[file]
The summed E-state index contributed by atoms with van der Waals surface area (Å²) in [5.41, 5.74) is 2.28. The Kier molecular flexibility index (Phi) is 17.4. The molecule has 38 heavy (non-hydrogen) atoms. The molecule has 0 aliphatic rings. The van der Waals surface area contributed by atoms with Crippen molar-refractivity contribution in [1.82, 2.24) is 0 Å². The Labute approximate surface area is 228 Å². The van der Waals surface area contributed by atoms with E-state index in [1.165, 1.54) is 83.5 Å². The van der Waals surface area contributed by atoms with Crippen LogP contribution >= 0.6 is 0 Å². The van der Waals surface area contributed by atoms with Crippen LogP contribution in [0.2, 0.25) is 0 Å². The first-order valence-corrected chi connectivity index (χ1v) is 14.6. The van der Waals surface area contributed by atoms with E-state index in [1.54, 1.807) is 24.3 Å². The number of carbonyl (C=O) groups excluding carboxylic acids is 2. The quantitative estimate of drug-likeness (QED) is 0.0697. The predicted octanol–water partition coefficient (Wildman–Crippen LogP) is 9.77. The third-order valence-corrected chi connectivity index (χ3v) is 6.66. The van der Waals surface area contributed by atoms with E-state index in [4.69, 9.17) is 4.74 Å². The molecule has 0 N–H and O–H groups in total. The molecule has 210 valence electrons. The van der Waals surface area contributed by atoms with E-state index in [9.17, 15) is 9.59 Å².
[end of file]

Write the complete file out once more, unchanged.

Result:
The summed E-state index contributed by atoms with van der Waals surface area (Å²) in [5.41, 5.74) is 2.28. The Kier molecular flexibility index (Phi) is 17.4. The molecule has 38 heavy (non-hydrogen) atoms. The molecule has 0 aliphatic rings. The van der Waals surface area contributed by atoms with Crippen molar-refractivity contribution in [1.82, 2.24) is 0 Å². The Labute approximate surface area is 228 Å². The van der Waals surface area contributed by atoms with E-state index in [1.165, 1.54) is 83.5 Å². The van der Waals surface area contributed by atoms with Crippen LogP contribution >= 0.6 is 0 Å². The van der Waals surface area contributed by atoms with Crippen LogP contribution in [0.2, 0.25) is 0 Å². The first-order valence-corrected chi connectivity index (χ1v) is 14.6. The van der Waals surface area contributed by atoms with E-state index in [1.54, 1.807) is 24.3 Å². The number of carbonyl (C=O) groups excluding carboxylic acids is 2. The quantitative estimate of drug-likeness (QED) is 0.0697. The predicted octanol–water partition coefficient (Wildman–Crippen LogP) is 9.77. The third-order valence-corrected chi connectivity index (χ3v) is 6.66. The van der Waals surface area contributed by atoms with E-state index in [4.69, 9.17) is 4.74 Å². The molecule has 0 N–H and O–H groups in total. The molecule has 210 valence electrons. The van der Waals surface area contributed by atoms with E-state index in [9.17, 15) is 9.59 Å².